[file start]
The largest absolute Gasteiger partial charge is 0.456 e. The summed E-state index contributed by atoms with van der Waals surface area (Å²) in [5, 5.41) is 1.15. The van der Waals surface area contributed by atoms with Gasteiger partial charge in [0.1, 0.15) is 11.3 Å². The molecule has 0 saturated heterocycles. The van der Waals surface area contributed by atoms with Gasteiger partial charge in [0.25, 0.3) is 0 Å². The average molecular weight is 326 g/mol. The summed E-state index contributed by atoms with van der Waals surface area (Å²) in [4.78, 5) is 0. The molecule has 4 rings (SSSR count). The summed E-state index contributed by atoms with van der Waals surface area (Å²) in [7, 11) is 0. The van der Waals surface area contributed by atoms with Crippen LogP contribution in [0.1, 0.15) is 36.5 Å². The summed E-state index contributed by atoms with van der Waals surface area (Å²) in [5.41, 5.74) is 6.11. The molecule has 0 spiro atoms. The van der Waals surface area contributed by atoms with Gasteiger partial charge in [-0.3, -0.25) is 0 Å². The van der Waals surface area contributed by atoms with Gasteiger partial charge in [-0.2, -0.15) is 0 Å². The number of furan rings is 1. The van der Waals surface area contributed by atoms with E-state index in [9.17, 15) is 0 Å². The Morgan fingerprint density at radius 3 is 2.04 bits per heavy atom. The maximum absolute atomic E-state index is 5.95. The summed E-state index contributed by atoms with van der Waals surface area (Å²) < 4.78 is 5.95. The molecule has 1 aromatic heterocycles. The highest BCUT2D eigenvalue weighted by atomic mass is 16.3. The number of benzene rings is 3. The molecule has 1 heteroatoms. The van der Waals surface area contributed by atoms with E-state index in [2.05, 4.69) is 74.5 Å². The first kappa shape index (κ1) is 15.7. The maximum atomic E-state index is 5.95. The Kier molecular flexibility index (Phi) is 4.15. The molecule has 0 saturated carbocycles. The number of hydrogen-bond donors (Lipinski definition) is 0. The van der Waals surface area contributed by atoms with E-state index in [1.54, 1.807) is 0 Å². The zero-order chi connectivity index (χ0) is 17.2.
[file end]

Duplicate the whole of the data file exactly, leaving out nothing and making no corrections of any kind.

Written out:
The largest absolute Gasteiger partial charge is 0.456 e. The summed E-state index contributed by atoms with van der Waals surface area (Å²) in [5, 5.41) is 1.15. The van der Waals surface area contributed by atoms with Gasteiger partial charge in [0.1, 0.15) is 11.3 Å². The molecule has 0 saturated heterocycles. The van der Waals surface area contributed by atoms with Gasteiger partial charge in [0.25, 0.3) is 0 Å². The average molecular weight is 326 g/mol. The summed E-state index contributed by atoms with van der Waals surface area (Å²) in [4.78, 5) is 0. The molecule has 4 rings (SSSR count). The summed E-state index contributed by atoms with van der Waals surface area (Å²) in [7, 11) is 0. The van der Waals surface area contributed by atoms with Crippen LogP contribution in [0.1, 0.15) is 36.5 Å². The summed E-state index contributed by atoms with van der Waals surface area (Å²) in [5.41, 5.74) is 6.11. The molecule has 0 spiro atoms. The van der Waals surface area contributed by atoms with Gasteiger partial charge in [-0.3, -0.25) is 0 Å². The van der Waals surface area contributed by atoms with Gasteiger partial charge in [-0.2, -0.15) is 0 Å². The number of furan rings is 1. The van der Waals surface area contributed by atoms with E-state index in [9.17, 15) is 0 Å². The Morgan fingerprint density at radius 3 is 2.04 bits per heavy atom. The maximum absolute atomic E-state index is 5.95. The summed E-state index contributed by atoms with van der Waals surface area (Å²) < 4.78 is 5.95. The molecule has 1 aromatic heterocycles. The highest BCUT2D eigenvalue weighted by atomic mass is 16.3. The number of benzene rings is 3. The molecule has 1 heteroatoms. The van der Waals surface area contributed by atoms with E-state index in [2.05, 4.69) is 74.5 Å². The first kappa shape index (κ1) is 15.7. The maximum atomic E-state index is 5.95. The Kier molecular flexibility index (Phi) is 4.15. The molecule has 0 saturated carbocycles. The number of hydrogen-bond donors (Lipinski definition) is 0. The van der Waals surface area contributed by atoms with E-state index in [1.54, 1.807) is 0 Å². The zero-order chi connectivity index (χ0) is 17.2.